Galvanic baths, electrochemical solutions necessitating immersing have been used since the early 20th century. Local galvanotechnics started to spread in object conservation in the 1970's following industrial application and making use of its experiences. The need of local solutions emerged because during immersing, the entire surface of the object was affected by the solution, which could cause permanent damages on the surfaces that were not meant to be treated. Local electrochemical solutions have been used in Hungarian conservation practice since 1974. First "Galvan electric" guns were used, which touch the object through a tampon. They can be used first of all for the precipitation of metals on surfaces, but due to the disintegration of the tampon, not during the cleaning phase. Both art object conservation and industry needed a solution that could be used locally without immersing in the cleaning phase and for surface treatment and ornamental purposes. This is why in 1983 Dr Oszkár Pavlik from the Hungarian Academy of Sciences and the author, independent of each other, introduced to conservators an instrument made of marker pens rendered conducted with pulling a metal wire through it, which could be used on small surfaces. In 1990, Hungarian conservators started to use the so-called Selectron Process developed by the Selectrons Ltd. It was a mobile system suitable for applying metal on metal. The negative wire, the cathode of the direct current power supply is connected to the object. The other wire is linked to a mobile anode, a writing instrument fashioned to touch the surface to be treated – a pencil, a pen, a tampon etc. It can be flat, elongated, convex or round as the surface needs it. The positive anode is covered with an absorbent material, and it is saturated with a metalcontaining electrolyte solution. The tool connected to the electric current is passed over the territory on which the metal is to be applied. A microprocessor regulates the precipitation speed and the thickness of the coating. The DC current powers, the microprocessors and all the supplements are produced by the SIFCO Industries Inc. and its European branches.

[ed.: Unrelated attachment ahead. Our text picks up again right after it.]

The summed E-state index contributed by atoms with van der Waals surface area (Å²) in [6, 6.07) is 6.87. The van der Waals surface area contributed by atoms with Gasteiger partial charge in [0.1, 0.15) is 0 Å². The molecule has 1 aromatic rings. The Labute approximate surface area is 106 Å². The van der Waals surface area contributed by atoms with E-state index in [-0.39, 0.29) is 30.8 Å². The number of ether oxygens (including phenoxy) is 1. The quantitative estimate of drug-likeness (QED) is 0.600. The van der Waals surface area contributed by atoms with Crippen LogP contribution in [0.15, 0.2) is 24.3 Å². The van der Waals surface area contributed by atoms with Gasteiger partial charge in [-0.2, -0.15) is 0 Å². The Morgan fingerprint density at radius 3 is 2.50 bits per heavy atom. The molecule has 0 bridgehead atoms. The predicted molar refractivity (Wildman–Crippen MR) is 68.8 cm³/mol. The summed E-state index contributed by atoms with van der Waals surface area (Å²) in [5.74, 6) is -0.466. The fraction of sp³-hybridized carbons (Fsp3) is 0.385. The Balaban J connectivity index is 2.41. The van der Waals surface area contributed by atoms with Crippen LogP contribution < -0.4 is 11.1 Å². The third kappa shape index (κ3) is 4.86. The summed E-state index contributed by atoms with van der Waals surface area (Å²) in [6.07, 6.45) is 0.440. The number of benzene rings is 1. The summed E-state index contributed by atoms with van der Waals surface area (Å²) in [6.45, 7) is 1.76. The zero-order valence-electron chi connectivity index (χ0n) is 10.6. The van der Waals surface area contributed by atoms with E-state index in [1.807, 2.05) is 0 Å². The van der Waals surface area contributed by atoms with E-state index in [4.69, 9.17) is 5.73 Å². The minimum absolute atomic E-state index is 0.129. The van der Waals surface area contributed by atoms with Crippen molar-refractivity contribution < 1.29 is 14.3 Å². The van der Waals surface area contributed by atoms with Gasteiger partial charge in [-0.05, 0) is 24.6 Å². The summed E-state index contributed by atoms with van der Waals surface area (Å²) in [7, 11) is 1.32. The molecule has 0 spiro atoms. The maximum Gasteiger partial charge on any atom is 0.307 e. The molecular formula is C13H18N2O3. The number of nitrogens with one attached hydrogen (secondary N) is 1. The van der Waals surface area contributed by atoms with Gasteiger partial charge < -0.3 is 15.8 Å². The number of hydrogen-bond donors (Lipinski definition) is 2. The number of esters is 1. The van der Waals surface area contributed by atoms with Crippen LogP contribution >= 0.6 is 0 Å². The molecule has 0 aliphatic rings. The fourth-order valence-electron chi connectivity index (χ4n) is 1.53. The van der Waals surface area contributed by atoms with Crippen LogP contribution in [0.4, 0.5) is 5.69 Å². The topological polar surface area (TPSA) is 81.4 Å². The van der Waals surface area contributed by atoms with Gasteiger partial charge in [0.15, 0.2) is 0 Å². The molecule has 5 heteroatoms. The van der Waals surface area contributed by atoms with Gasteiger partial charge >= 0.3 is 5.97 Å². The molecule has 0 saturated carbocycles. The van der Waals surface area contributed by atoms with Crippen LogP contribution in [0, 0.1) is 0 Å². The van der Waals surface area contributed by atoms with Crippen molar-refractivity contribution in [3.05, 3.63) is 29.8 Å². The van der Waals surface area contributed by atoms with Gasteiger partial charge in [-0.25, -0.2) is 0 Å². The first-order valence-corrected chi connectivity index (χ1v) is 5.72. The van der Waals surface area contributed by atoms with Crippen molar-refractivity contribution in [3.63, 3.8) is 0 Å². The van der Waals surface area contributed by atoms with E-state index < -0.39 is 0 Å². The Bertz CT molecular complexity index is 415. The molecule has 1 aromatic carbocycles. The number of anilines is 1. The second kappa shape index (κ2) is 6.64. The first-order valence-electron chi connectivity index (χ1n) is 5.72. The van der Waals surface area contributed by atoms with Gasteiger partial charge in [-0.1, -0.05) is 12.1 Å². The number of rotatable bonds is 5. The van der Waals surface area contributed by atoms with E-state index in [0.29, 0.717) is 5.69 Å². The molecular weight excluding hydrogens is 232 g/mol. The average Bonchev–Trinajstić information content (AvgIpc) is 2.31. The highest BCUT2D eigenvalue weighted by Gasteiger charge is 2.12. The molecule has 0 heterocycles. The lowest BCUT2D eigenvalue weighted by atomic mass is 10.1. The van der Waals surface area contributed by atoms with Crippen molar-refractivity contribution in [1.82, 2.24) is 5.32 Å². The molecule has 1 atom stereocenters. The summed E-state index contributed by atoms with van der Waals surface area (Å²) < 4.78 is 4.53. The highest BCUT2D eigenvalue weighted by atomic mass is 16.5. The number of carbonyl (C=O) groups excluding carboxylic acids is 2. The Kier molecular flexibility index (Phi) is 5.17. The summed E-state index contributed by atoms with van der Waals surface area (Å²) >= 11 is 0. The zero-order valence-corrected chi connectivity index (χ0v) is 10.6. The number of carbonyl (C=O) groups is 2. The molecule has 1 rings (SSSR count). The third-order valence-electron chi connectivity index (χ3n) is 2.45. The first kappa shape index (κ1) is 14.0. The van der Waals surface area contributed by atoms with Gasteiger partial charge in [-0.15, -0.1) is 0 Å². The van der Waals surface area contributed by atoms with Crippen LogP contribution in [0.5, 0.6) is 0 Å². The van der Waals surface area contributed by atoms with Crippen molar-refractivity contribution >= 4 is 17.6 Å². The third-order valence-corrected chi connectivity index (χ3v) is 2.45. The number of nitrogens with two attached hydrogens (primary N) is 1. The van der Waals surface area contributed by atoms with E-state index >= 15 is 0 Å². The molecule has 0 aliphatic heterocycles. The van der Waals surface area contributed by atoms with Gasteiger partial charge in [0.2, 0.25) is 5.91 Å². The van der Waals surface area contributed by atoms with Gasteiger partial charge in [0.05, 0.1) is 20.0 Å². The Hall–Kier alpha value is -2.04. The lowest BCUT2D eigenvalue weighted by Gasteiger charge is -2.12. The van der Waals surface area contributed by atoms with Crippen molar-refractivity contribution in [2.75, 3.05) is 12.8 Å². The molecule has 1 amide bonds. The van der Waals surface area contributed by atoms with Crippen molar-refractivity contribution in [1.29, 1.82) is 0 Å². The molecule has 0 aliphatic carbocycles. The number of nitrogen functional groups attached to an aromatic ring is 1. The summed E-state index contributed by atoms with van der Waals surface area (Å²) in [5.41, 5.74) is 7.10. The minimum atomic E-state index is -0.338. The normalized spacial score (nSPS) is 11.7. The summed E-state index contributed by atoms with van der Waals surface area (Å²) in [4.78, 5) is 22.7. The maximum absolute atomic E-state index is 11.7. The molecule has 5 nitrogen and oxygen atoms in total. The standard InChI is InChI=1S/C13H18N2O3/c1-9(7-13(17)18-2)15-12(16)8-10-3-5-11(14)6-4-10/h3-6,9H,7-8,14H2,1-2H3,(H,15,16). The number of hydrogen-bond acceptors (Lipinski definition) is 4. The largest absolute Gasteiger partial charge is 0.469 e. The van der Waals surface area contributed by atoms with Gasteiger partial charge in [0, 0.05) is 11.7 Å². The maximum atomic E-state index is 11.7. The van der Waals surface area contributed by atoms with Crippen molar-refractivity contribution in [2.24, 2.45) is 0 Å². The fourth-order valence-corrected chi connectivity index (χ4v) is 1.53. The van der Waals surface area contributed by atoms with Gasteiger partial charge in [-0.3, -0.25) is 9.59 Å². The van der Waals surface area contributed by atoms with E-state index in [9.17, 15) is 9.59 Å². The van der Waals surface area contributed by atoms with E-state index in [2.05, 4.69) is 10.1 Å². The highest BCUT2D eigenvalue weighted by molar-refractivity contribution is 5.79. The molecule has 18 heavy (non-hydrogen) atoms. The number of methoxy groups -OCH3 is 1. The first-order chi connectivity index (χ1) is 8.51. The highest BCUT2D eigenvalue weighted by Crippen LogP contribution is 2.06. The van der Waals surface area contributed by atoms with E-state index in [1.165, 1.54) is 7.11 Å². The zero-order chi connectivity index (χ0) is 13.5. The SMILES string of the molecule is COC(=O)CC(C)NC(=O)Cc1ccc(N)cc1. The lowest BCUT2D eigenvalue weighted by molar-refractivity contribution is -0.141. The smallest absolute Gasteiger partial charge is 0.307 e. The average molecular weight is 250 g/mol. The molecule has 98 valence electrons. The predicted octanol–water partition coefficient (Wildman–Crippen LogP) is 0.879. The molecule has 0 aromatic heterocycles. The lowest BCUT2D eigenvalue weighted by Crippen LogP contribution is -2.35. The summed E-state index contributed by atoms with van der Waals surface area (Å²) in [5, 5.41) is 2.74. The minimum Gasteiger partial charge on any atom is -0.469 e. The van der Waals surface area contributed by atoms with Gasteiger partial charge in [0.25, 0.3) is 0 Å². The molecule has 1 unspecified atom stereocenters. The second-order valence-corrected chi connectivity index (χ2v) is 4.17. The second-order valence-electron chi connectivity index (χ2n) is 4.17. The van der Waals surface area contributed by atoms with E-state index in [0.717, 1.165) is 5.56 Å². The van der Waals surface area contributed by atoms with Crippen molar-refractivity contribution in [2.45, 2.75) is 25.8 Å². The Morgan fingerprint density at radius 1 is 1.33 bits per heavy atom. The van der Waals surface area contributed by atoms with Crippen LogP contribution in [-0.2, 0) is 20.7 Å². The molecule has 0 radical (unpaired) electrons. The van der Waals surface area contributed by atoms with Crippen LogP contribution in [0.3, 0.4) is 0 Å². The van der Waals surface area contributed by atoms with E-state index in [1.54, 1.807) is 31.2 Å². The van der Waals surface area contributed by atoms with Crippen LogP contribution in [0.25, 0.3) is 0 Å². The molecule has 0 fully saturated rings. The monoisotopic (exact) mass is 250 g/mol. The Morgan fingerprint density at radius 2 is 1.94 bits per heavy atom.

The author illustrates the broad opportunities of its application by his experiences and the work done by the students of conservation of applied art objects of the Hungarian University of Fine Arts. 1. The author first used the method at the conservation of two so-called bureau statues from a private collection. They were made of zinc and patinated to a bronze colour. The task was to stop the deformations caused by corrosion and to restore the aesthetic appearance of the surfaces. The cleaning of the surfaces and the filling in of the cavities was made with a founding mixture of a low melting point, while local electroplating was used for restoring the copper coating and the patina. 2. The stains caused by copper corrosion in the 18th century butchers' guild plate painted on a copper plate preserved in the collection of the Hungarian National Museum could be losened with the mobile anode method used in the cleaning phase, and then they could be removed by chemical wiping. 3. The Saint Florian statue belonging to the so-called "Nyírgyháza fire brigade relics" found during the uncovering of a refugee camp at Linz in 1986 was made with a mixed technology. Certain parts are bronze moulds, other ones were embossed from a copper plate, and the assembled object was coated with silver. The corrosion products of the bronze showed through the silver coating. The silver coating was applied on the damaged areas with the mobile anode method. 4. Numerous 20th century objects prepared from plates and hand-painted or stencilled with oil paint are preserved in our museums and many of them were treated with the mobile anode method, which can excellently be used for removing the iron corrosion that shows through the electroplated surface where the paint layer peeled off. 5. The four-grade students of the Applied Art Conservation Department of the Hungarian University of Fine Arts specialised in metals and goldsmith's craft have conserved numerous engraved, gilded silver laurel wreaths preserved in the collection of the Institute and Museum of Theatre History as their thesis works. The missing elements of the wreaths were replaced with silver. The completions and the worn surfaces of the objects were locally gilded by a mobile anode. 6. In 2008, students of metal and goldsmith's work conservation conserved several objects within the frames of their diploma works, and they applied the mobile anode method. One of them was a fire-gilded silver ornamental belt decorated with a filigree technique which is in the possession of the Serbian Diocesan Museum. The filigree and cloisonné enamel ornaments of the belt were deformed and incomplete. The student replaced the missing elements with silver and gilded them by mobile anode electroplating. 7. The graduating student prepared the missing elements of a silver, firegilded water consecrating cross made mostly with filigree and granulation techniques from silver according to the original technology, and then gilded the surfaces by the mobile anode method. 8. A late 19th century sanctuary lamp prepared in the workshop of Gyula Jungfer one of the most significant ornamental blacksmiths of Hungary was conserved within the frames of a diploma work. The object is a gilded brass blacksmith's work. During soldering, the precious metal coating perished in small areas in the basket of the lampholder of the sanctuary lamp, which had broken into several parts. Mobile anode gilding was appropriate for its restoration.